Álvaro Nadal, the national minister for tourism, energy and the digital agenda, needed to have a good World Travel Market. Here was an opportunity for him to shine in the eyes of any Spaniards who were taking any notice of what was going on in London, which admittedly probably wasn't that many. But the opportunity was presented nonetheless, and Señor Nadal, Mister Christmas, was insisting, among other things, that elections in Catalonia four days before Christmas will help in restoring Catalonia to normality. Most importantly, given that he was at a travel fair, this normality will mean that the streets and hotels of Barcelona are full to overflowing.
Well, he might hope that this is the case, but omens at present don't offer quite the same level of hope. It may well be lonely this Christmas in Catalonia, lonelier still for those who remain incarcerated, and lonely for Mister Christmas if there isn't the hoped-for rebound. You see, Señor Nadal has a slight perception difficulty. One among the citizens. The latest "barometer" of public political opinion placed him rank bottom of all Spain's minister. He had even managed to fall below the chap in charge of the money (and the taxes), Cristóbal Montoro, the Count of the Mount of Gold, for whom last place is normally and deservedly reserved.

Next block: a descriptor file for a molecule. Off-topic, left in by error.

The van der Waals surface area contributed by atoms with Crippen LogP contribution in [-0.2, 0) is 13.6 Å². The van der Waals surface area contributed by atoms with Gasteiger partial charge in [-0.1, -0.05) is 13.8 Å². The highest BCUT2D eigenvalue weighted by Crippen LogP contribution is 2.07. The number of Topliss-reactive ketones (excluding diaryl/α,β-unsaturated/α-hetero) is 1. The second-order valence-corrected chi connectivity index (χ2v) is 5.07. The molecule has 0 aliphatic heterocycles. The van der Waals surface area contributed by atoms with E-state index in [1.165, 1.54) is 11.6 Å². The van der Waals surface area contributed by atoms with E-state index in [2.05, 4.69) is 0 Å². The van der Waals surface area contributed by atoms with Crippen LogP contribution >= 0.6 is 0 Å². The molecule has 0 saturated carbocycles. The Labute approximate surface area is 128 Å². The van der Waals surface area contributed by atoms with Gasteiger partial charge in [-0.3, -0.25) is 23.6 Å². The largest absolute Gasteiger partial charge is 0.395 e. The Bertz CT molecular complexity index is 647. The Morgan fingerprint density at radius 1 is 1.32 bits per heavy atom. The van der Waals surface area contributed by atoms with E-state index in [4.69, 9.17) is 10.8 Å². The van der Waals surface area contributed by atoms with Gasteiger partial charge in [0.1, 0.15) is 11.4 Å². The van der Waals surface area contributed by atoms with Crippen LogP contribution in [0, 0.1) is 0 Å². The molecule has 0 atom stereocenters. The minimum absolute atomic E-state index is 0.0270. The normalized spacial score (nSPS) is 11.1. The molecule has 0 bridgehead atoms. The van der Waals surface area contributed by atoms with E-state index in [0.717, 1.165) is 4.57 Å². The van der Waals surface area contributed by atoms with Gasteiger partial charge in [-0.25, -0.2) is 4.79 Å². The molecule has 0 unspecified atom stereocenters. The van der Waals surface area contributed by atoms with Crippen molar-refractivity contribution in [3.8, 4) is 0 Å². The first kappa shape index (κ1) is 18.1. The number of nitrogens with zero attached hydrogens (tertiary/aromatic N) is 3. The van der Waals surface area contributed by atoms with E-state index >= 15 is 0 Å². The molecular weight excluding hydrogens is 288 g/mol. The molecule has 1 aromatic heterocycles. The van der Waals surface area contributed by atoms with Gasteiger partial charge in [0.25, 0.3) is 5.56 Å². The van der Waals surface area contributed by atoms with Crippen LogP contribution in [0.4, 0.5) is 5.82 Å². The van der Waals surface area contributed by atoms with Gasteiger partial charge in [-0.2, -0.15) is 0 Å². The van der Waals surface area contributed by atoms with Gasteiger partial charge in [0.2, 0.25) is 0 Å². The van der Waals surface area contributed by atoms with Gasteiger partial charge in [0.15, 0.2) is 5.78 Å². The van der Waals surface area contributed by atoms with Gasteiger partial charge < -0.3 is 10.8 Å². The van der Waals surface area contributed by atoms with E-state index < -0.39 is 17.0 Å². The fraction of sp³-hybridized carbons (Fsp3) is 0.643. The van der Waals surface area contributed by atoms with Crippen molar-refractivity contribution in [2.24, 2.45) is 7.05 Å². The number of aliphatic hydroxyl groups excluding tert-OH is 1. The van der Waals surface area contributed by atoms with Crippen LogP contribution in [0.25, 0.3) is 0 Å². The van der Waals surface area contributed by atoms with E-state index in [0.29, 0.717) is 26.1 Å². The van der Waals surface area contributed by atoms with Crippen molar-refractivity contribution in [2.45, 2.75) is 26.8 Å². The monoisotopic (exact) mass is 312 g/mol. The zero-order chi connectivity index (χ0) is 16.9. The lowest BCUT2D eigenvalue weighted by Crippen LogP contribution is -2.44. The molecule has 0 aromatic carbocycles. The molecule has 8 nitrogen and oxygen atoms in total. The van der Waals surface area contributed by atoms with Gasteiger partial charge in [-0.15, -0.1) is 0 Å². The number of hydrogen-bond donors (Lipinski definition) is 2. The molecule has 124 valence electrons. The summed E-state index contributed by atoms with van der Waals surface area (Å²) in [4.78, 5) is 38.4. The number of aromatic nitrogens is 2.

What Mister Christmas really needed of course was a pick-me-up in the form of a celebrity rock singer. And where there's a cause, there's normally the frontman for U2. Bono, in all likelihood, will have allied himself with the Pamela Anderson camp in defence of Catalan democracy (what with Ireland and all that), but a bit of a stardust, even of the opposition variety, can work wonders for a minister's ailing approval rating.
So, for a fleeting moment it appeared that Bono, minus The Edge, had cut along to Docklands with the intention of providing the world with his thoughts on the Catalan situation. Unfortunately, the moment was indeed only fleeting. Bono wasn't Bono. He was Octavi Bono, the director-general of tourism in Catalonia and one of the few people in the Catalan administration to not find him or herself in chokey. Things, Bono told Mister Christmas, could have been done better. Which even a member of the Spanish government would surely admit. He, Bono, then went on to hint that information regarding a dramatic fall in visitor numbers was some form of Rajoy government fake news.
Mister Christmas was thus denied the boost to his approval rating, and he wandered off as the muzak at the World Travel Market didn't mangle Elvis but instead trampled all over U2 - "I can't live, with or without you".
Monday, November 13, 2017
Lonely This Christmas Without Catalonia
Labels: Álvaro Nadal, Catalonia crisis, World Travel Market
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